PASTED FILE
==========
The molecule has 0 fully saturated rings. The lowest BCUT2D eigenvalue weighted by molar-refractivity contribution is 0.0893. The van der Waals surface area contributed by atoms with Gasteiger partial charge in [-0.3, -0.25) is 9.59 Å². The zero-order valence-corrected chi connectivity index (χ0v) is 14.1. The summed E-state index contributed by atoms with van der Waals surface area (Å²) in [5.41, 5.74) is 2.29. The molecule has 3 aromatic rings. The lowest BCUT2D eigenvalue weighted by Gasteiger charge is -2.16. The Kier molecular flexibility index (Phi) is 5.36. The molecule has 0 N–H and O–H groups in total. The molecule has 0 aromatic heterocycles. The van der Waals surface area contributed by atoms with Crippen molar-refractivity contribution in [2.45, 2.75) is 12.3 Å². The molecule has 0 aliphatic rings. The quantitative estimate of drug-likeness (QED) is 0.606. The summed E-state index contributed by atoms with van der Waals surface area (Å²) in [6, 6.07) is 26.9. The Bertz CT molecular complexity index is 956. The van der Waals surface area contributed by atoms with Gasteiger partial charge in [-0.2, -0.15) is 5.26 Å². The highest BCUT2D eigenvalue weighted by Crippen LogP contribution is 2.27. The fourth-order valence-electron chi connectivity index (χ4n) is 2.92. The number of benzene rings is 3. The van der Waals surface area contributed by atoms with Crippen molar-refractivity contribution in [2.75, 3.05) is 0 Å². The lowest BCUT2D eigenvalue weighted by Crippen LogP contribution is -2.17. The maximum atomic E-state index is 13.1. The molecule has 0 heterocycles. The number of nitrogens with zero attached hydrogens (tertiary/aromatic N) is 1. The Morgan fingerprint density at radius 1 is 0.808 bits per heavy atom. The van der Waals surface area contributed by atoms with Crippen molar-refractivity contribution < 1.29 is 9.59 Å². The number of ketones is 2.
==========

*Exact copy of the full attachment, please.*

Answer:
The molecule has 0 fully saturated rings. The lowest BCUT2D eigenvalue weighted by molar-refractivity contribution is 0.0893. The van der Waals surface area contributed by atoms with Gasteiger partial charge in [-0.3, -0.25) is 9.59 Å². The zero-order valence-corrected chi connectivity index (χ0v) is 14.1. The summed E-state index contributed by atoms with van der Waals surface area (Å²) in [5.41, 5.74) is 2.29. The molecule has 3 aromatic rings. The lowest BCUT2D eigenvalue weighted by Gasteiger charge is -2.16. The Kier molecular flexibility index (Phi) is 5.36. The molecule has 0 N–H and O–H groups in total. The molecule has 0 aromatic heterocycles. The van der Waals surface area contributed by atoms with Crippen molar-refractivity contribution in [2.45, 2.75) is 12.3 Å². The molecule has 0 aliphatic rings. The quantitative estimate of drug-likeness (QED) is 0.606. The summed E-state index contributed by atoms with van der Waals surface area (Å²) in [6, 6.07) is 26.9. The Bertz CT molecular complexity index is 956. The van der Waals surface area contributed by atoms with Gasteiger partial charge in [-0.2, -0.15) is 5.26 Å². The highest BCUT2D eigenvalue weighted by Crippen LogP contribution is 2.27. The fourth-order valence-electron chi connectivity index (χ4n) is 2.92. The number of benzene rings is 3. The van der Waals surface area contributed by atoms with Crippen molar-refractivity contribution in [2.75, 3.05) is 0 Å². The lowest BCUT2D eigenvalue weighted by Crippen LogP contribution is -2.17. The maximum atomic E-state index is 13.1. The molecule has 0 heterocycles. The number of nitrogens with zero attached hydrogens (tertiary/aromatic N) is 1. The Morgan fingerprint density at radius 1 is 0.808 bits per heavy atom. The van der Waals surface area contributed by atoms with Crippen molar-refractivity contribution < 1.29 is 9.59 Å². The number of ketones is 2.